America’s failure to meaningfully constrain gun ownership and the number of guns in circulation has contributed to the ongoing tragedy, replayed with shocking regularity.

It is a cruel irony that the US Supreme Court and many state legislatures are currently pushing to overturn Roe v. Wade so as to stifle abortion and protect the unborn, while at the same time they are doing pathetically little to safeguard the lives of American children, one in five of whom lives in poverty. Only about nine percent of the federal budget is spent on programs benefiting kids, while the elderly get a third of the total budget dollars. This disinvestment in children is a national travesty.

Stricter gun laws have been introduced in the US Congress after previous mass shootings, but they have been defeated by Republicans, independents, and some moderate Democrats.

Other nations have reacted differently in similar circumstances.

In Canada, after the 1989 Ecole Polytechnique massacre, in which 14 female engineering students were killed in their Montreal classroom, new legislation required safety courses, background checks, and increased penalties for some gun crimes. In 2020, shortly after a gunman shot and killed 22 people in Nova Scotia, Canada banned some 1,500 models of assault-style firearms and components.

Canada's rate of firearm homicide is 0.5 per 100,000 people, versus the United States' rate of 4.12.

When a gunman killed 35 people at a cafe in Tasmania in 1996, Australia banned many firearms, and increased licensing requirements. Firearms-related deaths plunged to 0.15 per 100,000 people in 2014—less than a third of even the Canadian rate—a decline of 72 percent over the past decade.

After the Christchurch mosque shooting that killed 50 people in March of 2019, New Zealand swiftly banned the sale of assault-style weapons and high-capacity magazines. Firearm-related murders totalled 11 in 2021.

After a gunman killed 16 children and their teacher in Dunblane, Scotland in 1996, Britain adopting some of the strictest gun controls in the world. The United Kingdom's rate of gun homicide is 0.04 per 100,000 people—less that a tenth of Canada’s rate and less than one-hundreth of the US rate.

American writer James Boise, in his novel The Shooting, wrote that Americans seem trapped between the clash of gun culture myths (freedom, self-determination, peace) and the cold, harsh reality too frequently relayed in the daily news (death, maiming, terror.)

Some states — notably California — have dramatically enhanced their gun laws to include universal background checks, mandatory waiting periods before purchasing a gun, and an “assault weapons” ban, referring to military-style high-capacity rifles which are often used in mass slayings. These steps appear to be reducing, but not entirely curtailing, the carnage in that state.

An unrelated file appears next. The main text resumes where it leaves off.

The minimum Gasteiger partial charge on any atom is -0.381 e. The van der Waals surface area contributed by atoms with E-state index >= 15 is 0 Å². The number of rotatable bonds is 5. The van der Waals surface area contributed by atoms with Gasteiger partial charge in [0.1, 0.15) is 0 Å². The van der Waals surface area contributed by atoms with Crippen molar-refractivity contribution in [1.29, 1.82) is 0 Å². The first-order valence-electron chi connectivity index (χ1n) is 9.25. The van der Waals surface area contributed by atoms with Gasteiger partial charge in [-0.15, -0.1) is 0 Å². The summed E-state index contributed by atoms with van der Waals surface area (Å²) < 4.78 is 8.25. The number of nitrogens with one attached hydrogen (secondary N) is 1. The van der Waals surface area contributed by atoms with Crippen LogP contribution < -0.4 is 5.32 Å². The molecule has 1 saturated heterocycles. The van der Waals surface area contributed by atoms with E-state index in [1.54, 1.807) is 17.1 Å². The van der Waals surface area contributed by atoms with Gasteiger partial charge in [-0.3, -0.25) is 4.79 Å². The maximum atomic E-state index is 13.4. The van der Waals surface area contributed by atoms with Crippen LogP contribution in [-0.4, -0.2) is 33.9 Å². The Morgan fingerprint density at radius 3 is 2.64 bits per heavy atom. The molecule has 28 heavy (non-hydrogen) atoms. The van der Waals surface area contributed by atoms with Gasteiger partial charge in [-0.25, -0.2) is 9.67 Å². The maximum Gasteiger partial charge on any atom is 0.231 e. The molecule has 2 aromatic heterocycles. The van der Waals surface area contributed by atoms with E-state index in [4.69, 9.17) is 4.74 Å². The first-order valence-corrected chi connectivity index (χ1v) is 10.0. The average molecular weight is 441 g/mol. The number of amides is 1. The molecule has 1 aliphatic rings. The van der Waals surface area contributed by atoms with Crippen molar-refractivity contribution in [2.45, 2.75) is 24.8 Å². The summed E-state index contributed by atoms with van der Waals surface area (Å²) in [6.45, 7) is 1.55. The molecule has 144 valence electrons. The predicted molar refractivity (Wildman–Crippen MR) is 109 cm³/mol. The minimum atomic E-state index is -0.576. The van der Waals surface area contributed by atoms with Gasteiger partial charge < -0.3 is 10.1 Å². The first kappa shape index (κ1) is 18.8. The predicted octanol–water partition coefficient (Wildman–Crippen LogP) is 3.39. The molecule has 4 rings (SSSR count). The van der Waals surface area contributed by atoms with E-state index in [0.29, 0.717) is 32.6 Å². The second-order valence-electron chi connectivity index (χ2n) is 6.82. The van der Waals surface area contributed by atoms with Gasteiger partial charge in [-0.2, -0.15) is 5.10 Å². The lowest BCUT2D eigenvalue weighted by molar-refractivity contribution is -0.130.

Sadly, even modest restrictions are assailed as “gun grabs” and an assault on Second Amendment rights

Sadly, even modest restrictions are assailed as “gun grabs” and an assault on Second Amendment rights. Last year, the US House of Representatives passed two bills to expand background checks during firearms purchases. One bill would have closed a loophole for private and online sales, while the other would have extended the background check review period. Both bills languished in the Senate (which has a 50-50 Republican-Democrat split), where Democrats need at least ten Republican votes of support in order to overcome the unofficial but customarily observed filibuster rule. The bills stalled and died.

Explain this to the parents of 19 elementary school children who woke up the morning of May 24 in Uvalde, Texas, enjoyed a family breakfast before they strapped on their backpacks and headed out the door, never to return home.

Americans have yet another tragic opportunity to demonstrate that they love their children more than their guns. They will have to defeat the false narrative being hurled at them by the NRA, by firearms manufacturers, and by the likes of Ted Cruz that yet more guns will make them safer. They must rally their senses and enact prudent gun control, just as has been implemented in scores of other countries around the world.

Restricting firearms won’t eliminate shootings, but it will reduce the carnage. The science, and the statistics, say so.

Ted Cruz told the press that he and his wife were “fervently lifting up in prayer the children and families in the horrific shooting,” and rather than admitting that lax gun laws were responsible, pointed to family breakdown, a decline in church attendance, social media bullying, and violent video games as the real problems.

Two former US presidents were less patronizing, and more honest.

Barack Obama said that, “Nearly ten years after Sandy Hook — and ten days after Buffalo — our country is paralyzed, not by fear, but by a gun lobby and a political party that have shown no willingness to act in any way that might help prevent these tragedies. It’s long past time for action.”

Bill Clinton conveyed a similar tone, saying, “Our elected leaders at the local, state, and federal levels, regardless of party, must find commonsense ways to keep our children and communities safe. They can do so without touching the right to hunt, sport shoot, and keep guns for self-defence. Propaganda and paranoia have kept us from helping each other on this for too long.”

Still thinking of taking the kids to Walt Disney World in Orlando this summer? Maybe it’s time to plan a staycation in Ontario until the Americans get this figured out.


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Don Rickers

About the Author: Don Rickers

A life-long Niagara resident, Don Rickers worked for 35 years in university and private school education. He segued into journalism in his retirement with the Voice of Pelham, and now PelhamToday